By Ronald Ahrens
Ryan Day, a reader of this blog, shared some details about the mill and elevator complex he manages in Downey, Idaho, for Valley Wide Cooperative.
“I do not have any info on the wooden crib at all,” Ryan says but notes a 1901 casting date on the iron housing of the 24-inch barley roller.
He is quite sure about the rest of it, though.
The six silos–the 50-footers made of riveted steel plates–preceded 1915, he reckons. They hold 11,293 bushels apiece.
The two 80-foot silos each hold “23,000 bushels and change.” The middle has an overhead bin with capacity of 1800 bushels.
“Trucks dump right there in the east side of the elevator,” he said. He has a roll-up garage door on south and a slider on north.
He uses a 32-foot scale with balance beam, a device that always makes the Idaho state inspector marvel. It measures loads up to 60,000 pounds and can scale a tractor, which then pulls ahead in order to weigh the tandems. Then the driver backs up and dumps into the pit.
Up top in the headhouse, a massive 40-horse motor runs the head pulley. “I’m sure it’s original.”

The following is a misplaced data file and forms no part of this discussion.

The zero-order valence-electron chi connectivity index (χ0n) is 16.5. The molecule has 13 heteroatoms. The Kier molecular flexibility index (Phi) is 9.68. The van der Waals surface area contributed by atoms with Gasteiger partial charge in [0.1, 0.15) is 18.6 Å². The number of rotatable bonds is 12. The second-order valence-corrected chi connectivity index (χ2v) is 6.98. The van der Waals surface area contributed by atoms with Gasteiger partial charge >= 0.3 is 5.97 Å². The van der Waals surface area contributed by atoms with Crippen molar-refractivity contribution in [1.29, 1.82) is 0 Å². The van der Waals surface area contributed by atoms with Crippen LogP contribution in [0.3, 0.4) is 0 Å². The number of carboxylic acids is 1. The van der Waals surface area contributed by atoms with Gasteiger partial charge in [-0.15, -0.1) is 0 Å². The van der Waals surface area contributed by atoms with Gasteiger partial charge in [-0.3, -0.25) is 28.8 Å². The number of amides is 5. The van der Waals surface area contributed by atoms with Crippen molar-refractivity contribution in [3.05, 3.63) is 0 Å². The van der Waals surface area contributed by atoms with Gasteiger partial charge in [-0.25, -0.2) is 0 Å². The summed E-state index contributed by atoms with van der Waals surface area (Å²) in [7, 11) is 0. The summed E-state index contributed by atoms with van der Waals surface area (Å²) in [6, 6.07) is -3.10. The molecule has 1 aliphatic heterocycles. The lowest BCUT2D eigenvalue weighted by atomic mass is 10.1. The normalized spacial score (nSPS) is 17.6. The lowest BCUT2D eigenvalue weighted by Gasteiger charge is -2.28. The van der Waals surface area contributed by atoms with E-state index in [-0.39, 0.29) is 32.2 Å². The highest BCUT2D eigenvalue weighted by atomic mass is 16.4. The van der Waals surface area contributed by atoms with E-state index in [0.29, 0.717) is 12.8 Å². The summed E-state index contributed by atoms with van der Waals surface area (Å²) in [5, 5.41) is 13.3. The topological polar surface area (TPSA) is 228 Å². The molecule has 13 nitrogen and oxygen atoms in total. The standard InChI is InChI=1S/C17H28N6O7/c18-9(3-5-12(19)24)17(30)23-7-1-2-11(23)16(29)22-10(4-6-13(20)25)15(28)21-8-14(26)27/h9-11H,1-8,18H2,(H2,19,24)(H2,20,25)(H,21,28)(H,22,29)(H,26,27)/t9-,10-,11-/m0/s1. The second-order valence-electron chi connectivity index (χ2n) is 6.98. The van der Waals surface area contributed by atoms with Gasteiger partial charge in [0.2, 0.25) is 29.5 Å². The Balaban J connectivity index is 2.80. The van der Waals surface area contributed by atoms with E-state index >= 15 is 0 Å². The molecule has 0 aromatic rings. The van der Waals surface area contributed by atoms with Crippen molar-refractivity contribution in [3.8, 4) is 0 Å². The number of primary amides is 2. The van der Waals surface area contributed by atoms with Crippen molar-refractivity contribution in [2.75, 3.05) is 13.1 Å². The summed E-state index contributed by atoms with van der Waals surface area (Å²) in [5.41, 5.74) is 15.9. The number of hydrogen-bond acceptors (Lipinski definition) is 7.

Updating the leg, the cooperative had a new belt installed last spring. At 132 feet long it spans the distance between head and boot pulleys; it’s made of multi-ply rubber with fabric cordage. He said it’s not as thick as the old belt. Halverson Co., of Salt Lake City, installed it.
The tall narrow building has a leg; the stepped pit inside has been converted to a corn grinder.
The wooden crib still bears the faint marking Globe Elevator Co. No. 6. He points out that Globe was responsible for the largest wooden-crib elevator in the States, built in the 1880s at Superior, Wisc. Use this link to view photos from the Library of Congress. The History Channel documented its dismantling in 2013.